Naked Economics Questions

Topics: Economics, Purchasing power parity / Pages: 4 (918 words) / Published: Feb 19th, 2014
Summer Reading: Naked Economics

Chapter 1: The Power of Markets
1. What are the two basic assumptions that economists make about individuals and firms? The two basic assumptions that economists make is that individuals do what they can to make themselves as well off and prosperous as possible and that firms attempt to maximize profits.

2. What is the role and significance of prices in the market economy?
With demand rising, the price of a particular item will usually go up. This means the provider of the product will earn more capital and there will be more competition within the market for the product. With demand lowering, the price of the item will usually go down as well. Basically, the perfect price is the price that leads to the quantity of sales that earn the company the most money. This is true efficiency!

3. What’s so great about a market economy anyway?
A market economy is a good choice among many other alternatives. A market economy allows us to have a constantly rising higher standard of living due to the competition between firms to create the “next best thing”. Within every transaction, all parties are better off. We are able to enjoy individual liberty and the many different choices offered to us.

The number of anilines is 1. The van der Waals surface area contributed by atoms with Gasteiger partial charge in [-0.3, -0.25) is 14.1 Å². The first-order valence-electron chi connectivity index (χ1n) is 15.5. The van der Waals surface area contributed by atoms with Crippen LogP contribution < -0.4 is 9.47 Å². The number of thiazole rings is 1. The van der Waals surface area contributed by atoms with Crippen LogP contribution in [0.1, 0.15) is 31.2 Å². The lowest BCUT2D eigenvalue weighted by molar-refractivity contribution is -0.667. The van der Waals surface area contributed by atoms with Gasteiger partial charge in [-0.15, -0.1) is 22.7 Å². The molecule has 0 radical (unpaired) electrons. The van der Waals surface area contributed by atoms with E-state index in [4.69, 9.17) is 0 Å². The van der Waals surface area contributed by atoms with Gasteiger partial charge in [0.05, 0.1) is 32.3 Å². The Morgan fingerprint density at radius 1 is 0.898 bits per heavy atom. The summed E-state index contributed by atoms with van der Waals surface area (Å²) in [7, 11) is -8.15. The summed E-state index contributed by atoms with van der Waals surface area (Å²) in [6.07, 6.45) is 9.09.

Chapter 2: Incentives Matter
4. Explain how each of the following relates to efficient outcomes in a market economy: adverse selection, “perverse incentives”, principal agent problem, and the prisoner’s dilemma.

-Adverse Selection:

-Perverse Incentives:

-Principal Agent Problem:

-Prisoner’s Dilemma:

Chapter 3: Government and the Economy
5. In your own words, explain what an externality is.
An externality is when someone/something has the incentive to do/make something, but it comes at the expense of something else. Take your bottle of water, for example, when producing the bottle the company produced pollution. However, the cost of the cleanup of pollution is not a factor in price, and it is not a variable in demand

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